A lack of confidence in the legislative process is complicating Senate Majority Leader Mitch McConnell's effort to corral enough Republican votes to open the floor debate on repealing Obamacare.

The freewheeling procedure for debating Republican legislation to overhaul healthcare in the Senate calls for hundreds of proposed amendments to receive a floor vote, providing both parties ample opportunity to alter the bill.

But with Democrats unanimously opposed to the Better Care Reconciliation Act, a handful of Republicans — more than enough to kill BCRA — are hesitant to vote to begin this process, which is known as "reconciliation."

Along with many Senate Republicans who do plan to vote for the "motion to proceed" with the debate, they fear that the bill is cooked and that McConnell and his leadership team will block any attempt at substantial change.

"We're concerned about that, yeah," Sen. Jeff Flake said Thursday.

The Arizona Republican said he was undecided on the procedural vote to open debate, explaining that he first wanted to explore whether amendments he might propose would get a vote and what threshold they would be subject to, 51 votes or, because of certain parliamentary hurdles, 60.

Sen. Ron Johnson plans to vote to open debate on BCRA and is encouraging his colleagues to join him.

But the Wisconsin Republican, a critic of the leadership-driven approach to crafting the bill that excluded the policy committees, has low expectations for a robust amendment process, which is commonly referred to as a "vote-a-rama."

"By and large that's been the reality of the situation, so, if you just kind of look at past vote-a-ramas, unless it's, ‘we support the troops,' or ‘mom and apple pie,'" it's hard to get amendments passed that significantly adjust the shape of the bill as introduced. "But, the process is what it is."

Under Senate rules, debate on legislation cannot begin until members approve a "motion to proceed." Bills considered under reconciliation, like the healthcare bill, require only 51 votes to open the floor debate; 60 votes are needed for all other legislation.

In past generations, senators would routinely vote for the motion to proceed, regardless of their position on the underlying bill. That would come into play on the up-or-down, simple majority vote on final passage.

But over the years, this procedural vote has come to be equated with voting for or against the legislation in question.

Political activists have honed in on it as another line of defense against bill they oppose. Members, worried they won't be able to amend the bill to their liking during the debate, have found more leverage in negotiating changes in exchange for supporting the motion to proceed.

A veteran Republican lobbyist with Senate ties blamed leadership for resorting to a more controlled, closed process for writing bills.

This operative said that a byproduct of this approach has been senators losing faith in the legislative process, although this individual also chastised the rank-and-file for resisting the inherent compromise that comes with successful lawmaking.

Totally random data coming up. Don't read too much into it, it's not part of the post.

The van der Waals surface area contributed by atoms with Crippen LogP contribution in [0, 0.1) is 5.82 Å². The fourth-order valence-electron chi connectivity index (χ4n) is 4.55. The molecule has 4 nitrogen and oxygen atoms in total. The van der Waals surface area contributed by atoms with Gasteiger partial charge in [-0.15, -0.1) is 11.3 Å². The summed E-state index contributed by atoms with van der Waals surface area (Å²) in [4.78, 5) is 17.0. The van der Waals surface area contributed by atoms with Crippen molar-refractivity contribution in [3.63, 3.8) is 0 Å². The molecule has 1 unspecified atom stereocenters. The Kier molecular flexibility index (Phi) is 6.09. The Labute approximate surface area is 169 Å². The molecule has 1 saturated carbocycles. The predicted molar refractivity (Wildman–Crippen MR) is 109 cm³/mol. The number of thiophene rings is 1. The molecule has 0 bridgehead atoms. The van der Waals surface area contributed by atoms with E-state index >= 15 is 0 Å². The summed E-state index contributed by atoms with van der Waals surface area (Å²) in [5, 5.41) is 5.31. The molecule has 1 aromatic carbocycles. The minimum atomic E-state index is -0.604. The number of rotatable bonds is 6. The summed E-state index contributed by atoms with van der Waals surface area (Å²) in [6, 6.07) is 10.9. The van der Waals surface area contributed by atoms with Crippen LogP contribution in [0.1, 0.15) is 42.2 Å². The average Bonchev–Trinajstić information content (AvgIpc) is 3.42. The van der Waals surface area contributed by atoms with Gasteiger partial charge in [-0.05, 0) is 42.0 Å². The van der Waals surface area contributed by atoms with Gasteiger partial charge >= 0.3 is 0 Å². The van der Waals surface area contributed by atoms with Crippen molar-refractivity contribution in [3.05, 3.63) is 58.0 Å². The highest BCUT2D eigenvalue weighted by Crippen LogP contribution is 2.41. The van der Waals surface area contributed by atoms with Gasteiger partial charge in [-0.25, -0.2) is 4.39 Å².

"They believe they should be able to define the final product before they vote," the GOP lobbyist said, on condition of anonymity in order to speak candidly. "We're in a weird environment where every member thinks they can control the outcome with their vote."

The revised version of the Senate healthcare bill to partially repeal Obamacare, introduced Thursday, still lacks enough Republican votes to pass. Democrats are unanimously opposed, and Republicans can lose only two votes, with Vice President Mike Pence breaking the tie. Pence and President Trump are urging them to move swiftly to approve the bill.

Some undecided Republicans have committed to vote for the motion to proceed to begin the floor debate, which is scheduled for next week. But other undecided Republicans and GOP opponents, at present more than two, are declining to support this key procedural vote.

Sen. John Thune of South Dakota, the Republican Conference chairman and third-ranking party leader, conceded that suspicion about what can be accomplished during the vote-a-rama is challenging leadership's ability to whip enough votes to begin debate.

Still, Thune's sympathy only went so far. He noted that the amendment process under reconciliation was among the most open in the Congress and that it's up to individual members to persuade their colleagues to support their proposals.

Thune also dismissed complaints about the closed process. "If we keep talking about this, we've talked this to death. At some point you've got to start making decisions," he said.

The senator said that most Republicans agreed that running BCRA through committee would have only empowered Democrats to slow it down and emphasized that all members consulted during the drafting process overseen by McConnell.

"This is not final; it's not final until we vote on it at the end of the process, not the beginning of the process," Thune said. "Our members are going to have to decide whether we want to go down a different path than what we have with Obamacare."